Charles Olson was a postmodern poet, sort of Jack Kerouac, in verse. Separated by twelve years, both men came from Central Massachusetts, — Olson from Worcester, Kerouac from nearby Lowell – a twenty-mile distance probably shorter if the crow flies. Both men went to Harvard, but Olson was huge: six foot six in his stocking feet and weighed about 250 pounds; Kerouac was slight easily half that soaking wet. Both left the Bay State, only Charlie returned.
His size was stunning, and he had the prophetic nickname of “the Bull,” Before he was a poet he was renown for his oratory skills — Venus is trine his ascendant from the ninth. So it’s no surprise then that his ascendant was in Taurus. How could it be anything but?
His chart too has plenty of signs that poetry was his beat — Neptune in Cancer opposite his Midheaven and Mercury, the preponderance in the ninth house and in Capricorn, also his focal determinator, is a good place for rhythm. Charlie kept the beat, where ever he roamed and when he read his works, one thought of Carlyle’s quote, “literary men are a perpetual priesthood that one longs to hear.” 1 Thos. Carlyle, State of German Literature c. 1827 for Charlie’s chart shows, “poets are born, not made.” 2 poeta nascitur non fit, Sir Philip Sidney c. 1581 .Continue reading “C108 Postmodern Scribbles, Charles Olson”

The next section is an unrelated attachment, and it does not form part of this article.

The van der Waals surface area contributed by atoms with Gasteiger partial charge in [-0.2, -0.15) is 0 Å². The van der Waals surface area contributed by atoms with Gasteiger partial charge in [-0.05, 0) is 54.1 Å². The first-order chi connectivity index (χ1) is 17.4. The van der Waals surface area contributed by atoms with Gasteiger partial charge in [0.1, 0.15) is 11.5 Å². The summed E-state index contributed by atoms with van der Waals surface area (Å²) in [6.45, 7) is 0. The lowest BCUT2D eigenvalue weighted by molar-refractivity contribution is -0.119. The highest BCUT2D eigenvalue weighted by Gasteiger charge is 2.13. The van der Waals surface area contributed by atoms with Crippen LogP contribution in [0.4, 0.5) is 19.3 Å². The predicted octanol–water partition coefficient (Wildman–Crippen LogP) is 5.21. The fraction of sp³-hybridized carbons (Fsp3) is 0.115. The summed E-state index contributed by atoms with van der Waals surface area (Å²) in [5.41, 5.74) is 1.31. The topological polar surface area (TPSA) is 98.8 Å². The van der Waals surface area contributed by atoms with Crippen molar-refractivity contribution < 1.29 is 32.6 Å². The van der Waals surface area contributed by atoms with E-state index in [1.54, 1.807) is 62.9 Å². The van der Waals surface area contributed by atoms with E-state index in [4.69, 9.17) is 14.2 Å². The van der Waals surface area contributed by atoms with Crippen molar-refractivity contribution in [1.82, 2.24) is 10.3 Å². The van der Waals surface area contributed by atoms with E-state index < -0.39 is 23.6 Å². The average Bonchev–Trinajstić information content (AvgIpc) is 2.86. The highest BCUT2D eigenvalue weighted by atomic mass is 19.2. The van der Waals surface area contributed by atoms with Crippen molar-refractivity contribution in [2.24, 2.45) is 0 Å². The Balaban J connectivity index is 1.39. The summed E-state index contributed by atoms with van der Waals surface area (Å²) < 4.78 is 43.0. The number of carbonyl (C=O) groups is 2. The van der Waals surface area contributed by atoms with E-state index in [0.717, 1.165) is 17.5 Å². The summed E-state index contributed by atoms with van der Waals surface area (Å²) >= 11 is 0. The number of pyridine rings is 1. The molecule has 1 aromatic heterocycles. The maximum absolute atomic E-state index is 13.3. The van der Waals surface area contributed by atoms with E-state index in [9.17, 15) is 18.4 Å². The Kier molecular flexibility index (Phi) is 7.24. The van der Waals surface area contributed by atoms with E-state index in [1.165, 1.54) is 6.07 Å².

- 1Thos. Carlyle, State of German Literature c. 1827
- 2poeta nascitur non fit, Sir Philip Sidney c. 1581